# Uniform Circular Motion: some help with the math proof?

• babaliaris

#### babaliaris I can not understand why ##v_x = -|v|sin(θ)## and ##v_y = |v|cos(θ)##
I'm asking about the θ angle. If i move the vector v with my mind to the origin
i get that the angle between x'x and the vector in anti clock wise, it's 90+θ not just θ. So why is he using just θ? Does the minus in v_x somehow make the result the same when using just θ?

Also I thought that sin goes with the v_y and cos goes with v_x not the opposite...

#### Attachments

Also I thought that sin goes with the v_y and cos goes with v_x not the opposite...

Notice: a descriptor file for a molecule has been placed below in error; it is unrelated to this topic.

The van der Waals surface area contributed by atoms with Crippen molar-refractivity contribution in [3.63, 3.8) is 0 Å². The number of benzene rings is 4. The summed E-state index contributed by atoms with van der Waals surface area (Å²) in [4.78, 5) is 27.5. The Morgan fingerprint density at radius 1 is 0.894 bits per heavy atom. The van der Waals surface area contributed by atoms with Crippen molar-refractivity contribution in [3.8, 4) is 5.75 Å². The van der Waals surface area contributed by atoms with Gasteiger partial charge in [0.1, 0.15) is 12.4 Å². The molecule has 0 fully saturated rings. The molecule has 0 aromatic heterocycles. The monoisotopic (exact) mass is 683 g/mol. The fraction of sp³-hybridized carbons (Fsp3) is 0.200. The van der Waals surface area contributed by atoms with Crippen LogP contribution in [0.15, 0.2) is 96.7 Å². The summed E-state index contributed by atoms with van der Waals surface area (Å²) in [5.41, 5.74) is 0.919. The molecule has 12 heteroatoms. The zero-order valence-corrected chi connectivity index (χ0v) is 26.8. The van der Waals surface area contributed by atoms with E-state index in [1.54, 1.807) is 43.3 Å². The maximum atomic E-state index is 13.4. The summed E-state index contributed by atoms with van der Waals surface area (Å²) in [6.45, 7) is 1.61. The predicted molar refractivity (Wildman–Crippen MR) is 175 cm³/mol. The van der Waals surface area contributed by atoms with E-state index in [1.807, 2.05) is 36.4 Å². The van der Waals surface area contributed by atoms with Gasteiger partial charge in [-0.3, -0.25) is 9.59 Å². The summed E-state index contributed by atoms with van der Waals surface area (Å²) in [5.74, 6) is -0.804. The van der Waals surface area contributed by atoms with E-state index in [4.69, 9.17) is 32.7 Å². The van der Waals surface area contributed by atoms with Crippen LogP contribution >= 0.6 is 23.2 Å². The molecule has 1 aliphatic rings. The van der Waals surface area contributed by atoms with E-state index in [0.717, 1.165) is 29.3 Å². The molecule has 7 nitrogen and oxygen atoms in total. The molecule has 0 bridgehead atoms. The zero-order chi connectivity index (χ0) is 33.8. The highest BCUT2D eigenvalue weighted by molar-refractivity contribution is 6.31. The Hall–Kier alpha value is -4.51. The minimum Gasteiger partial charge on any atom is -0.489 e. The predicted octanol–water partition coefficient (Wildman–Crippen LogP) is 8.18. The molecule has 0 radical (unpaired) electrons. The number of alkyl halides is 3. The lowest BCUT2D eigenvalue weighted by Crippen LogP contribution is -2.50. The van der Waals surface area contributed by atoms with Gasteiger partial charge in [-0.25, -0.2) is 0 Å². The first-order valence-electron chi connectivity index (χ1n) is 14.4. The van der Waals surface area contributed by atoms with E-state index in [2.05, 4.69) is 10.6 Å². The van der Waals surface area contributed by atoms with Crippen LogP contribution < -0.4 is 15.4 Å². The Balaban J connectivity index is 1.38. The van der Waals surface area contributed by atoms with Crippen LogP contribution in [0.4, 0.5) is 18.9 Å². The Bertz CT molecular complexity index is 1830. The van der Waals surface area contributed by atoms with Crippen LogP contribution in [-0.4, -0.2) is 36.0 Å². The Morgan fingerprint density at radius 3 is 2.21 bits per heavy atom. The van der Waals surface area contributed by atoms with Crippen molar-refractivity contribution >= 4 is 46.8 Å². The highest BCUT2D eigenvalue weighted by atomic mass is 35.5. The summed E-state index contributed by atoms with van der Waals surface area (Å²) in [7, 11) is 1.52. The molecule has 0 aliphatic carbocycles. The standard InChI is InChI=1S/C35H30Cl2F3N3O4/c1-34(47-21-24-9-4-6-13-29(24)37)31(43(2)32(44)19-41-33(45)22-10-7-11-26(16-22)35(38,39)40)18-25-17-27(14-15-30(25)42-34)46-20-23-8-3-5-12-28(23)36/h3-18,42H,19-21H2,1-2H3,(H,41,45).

If you are using the angle between v and the x-axis, that is right. So vx = |v|cos(90+θ) and vy = |v|sin(90+θ).
Do you see how that turns into -|v|sinθ and |v|cosθ?

• babaliaris
If you are using the angle between v and the x-axis, that is right. So vx = |v|cos(90+θ) and vy = |v|sin(90+θ).
Do you see how that turns into -|v|sinθ and |v|cosθ?

No I don't, this is what I want to understand. Can you show me mathematically how is this true? I need to see it written in math (this is important) else I can't understand why.

Do you know the formulae cos(A+B) = cosAcosB - sinAsinB
and sin(A+B) = sinAcosB + cosAsinB ?

• babaliaris
Do you know the formulae cos(A+B) = cosAcosB - sinAsinB
and sin(A+B) = sinAcosB + cosAsinB ?

Oh, I forgot about that... Now i can see why.

$$cos(90+θ) = cos(90)cos(θ) - sin(90)sin(θ) = 0 - sin(θ) \\ sin(90+θ) = sin(90)cos(θ) + cos(90)sin(θ) = cos(θ) + 0$$

Thank you! I was truly struggling finding this one!